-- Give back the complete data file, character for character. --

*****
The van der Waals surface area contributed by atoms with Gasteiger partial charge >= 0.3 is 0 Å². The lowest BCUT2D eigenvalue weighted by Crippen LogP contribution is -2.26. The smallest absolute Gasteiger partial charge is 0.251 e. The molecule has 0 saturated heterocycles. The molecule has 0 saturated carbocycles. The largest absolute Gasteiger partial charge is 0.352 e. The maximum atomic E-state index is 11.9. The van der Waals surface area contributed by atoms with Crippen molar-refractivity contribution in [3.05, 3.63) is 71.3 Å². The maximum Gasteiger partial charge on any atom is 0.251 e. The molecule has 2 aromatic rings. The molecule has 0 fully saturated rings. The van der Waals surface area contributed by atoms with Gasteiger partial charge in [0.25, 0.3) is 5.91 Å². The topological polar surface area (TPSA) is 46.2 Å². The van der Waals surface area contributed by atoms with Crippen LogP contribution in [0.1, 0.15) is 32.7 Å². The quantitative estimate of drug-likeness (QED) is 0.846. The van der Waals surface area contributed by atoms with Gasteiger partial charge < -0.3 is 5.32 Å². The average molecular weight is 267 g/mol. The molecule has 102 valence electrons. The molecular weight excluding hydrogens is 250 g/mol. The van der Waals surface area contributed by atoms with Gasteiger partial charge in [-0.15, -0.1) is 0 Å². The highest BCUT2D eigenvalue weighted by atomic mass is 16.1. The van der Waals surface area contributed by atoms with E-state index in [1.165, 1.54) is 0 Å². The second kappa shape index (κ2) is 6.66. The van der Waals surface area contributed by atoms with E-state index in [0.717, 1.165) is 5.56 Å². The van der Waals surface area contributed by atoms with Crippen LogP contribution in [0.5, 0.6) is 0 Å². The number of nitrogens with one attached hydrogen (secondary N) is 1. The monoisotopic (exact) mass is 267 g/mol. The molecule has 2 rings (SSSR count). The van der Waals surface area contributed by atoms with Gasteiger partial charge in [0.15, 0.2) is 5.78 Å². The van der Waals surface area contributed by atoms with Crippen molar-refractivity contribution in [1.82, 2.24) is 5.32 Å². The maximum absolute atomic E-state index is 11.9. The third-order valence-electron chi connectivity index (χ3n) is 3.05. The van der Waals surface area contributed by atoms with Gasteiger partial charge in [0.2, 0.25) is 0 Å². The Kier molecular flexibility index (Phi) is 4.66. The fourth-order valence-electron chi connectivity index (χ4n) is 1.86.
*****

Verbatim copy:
The van der Waals surface area contributed by atoms with Gasteiger partial charge >= 0.3 is 0 Å². The lowest BCUT2D eigenvalue weighted by Crippen LogP contribution is -2.26. The smallest absolute Gasteiger partial charge is 0.251 e. The molecule has 0 saturated heterocycles. The molecule has 0 saturated carbocycles. The largest absolute Gasteiger partial charge is 0.352 e. The maximum atomic E-state index is 11.9. The van der Waals surface area contributed by atoms with Crippen molar-refractivity contribution in [3.05, 3.63) is 71.3 Å². The maximum Gasteiger partial charge on any atom is 0.251 e. The molecule has 2 aromatic rings. The molecule has 0 fully saturated rings. The van der Waals surface area contributed by atoms with Gasteiger partial charge in [0.25, 0.3) is 5.91 Å². The topological polar surface area (TPSA) is 46.2 Å². The van der Waals surface area contributed by atoms with Crippen LogP contribution in [0.1, 0.15) is 32.7 Å². The quantitative estimate of drug-likeness (QED) is 0.846. The van der Waals surface area contributed by atoms with Gasteiger partial charge < -0.3 is 5.32 Å². The average molecular weight is 267 g/mol. The molecule has 102 valence electrons. The molecular weight excluding hydrogens is 250 g/mol. The van der Waals surface area contributed by atoms with Gasteiger partial charge in [-0.15, -0.1) is 0 Å². The highest BCUT2D eigenvalue weighted by atomic mass is 16.1. The van der Waals surface area contributed by atoms with E-state index in [1.165, 1.54) is 0 Å². The second kappa shape index (κ2) is 6.66. The van der Waals surface area contributed by atoms with E-state index in [0.717, 1.165) is 5.56 Å². The van der Waals surface area contributed by atoms with Crippen LogP contribution in [0.5, 0.6) is 0 Å². The number of nitrogens with one attached hydrogen (secondary N) is 1. The monoisotopic (exact) mass is 267 g/mol. The molecule has 2 rings (SSSR count). The van der Waals surface area contributed by atoms with Gasteiger partial charge in [0.15, 0.2) is 5.78 Å². The van der Waals surface area contributed by atoms with Crippen molar-refractivity contribution in [1.82, 2.24) is 5.32 Å². The maximum absolute atomic E-state index is 11.9. The third-order valence-electron chi connectivity index (χ3n) is 3.05. The van der Waals surface area contributed by atoms with Gasteiger partial charge in [0.2, 0.25) is 0 Å². The Kier molecular flexibility index (Phi) is 4.66. The fourth-order valence-electron chi connectivity index (χ4n) is 1.86.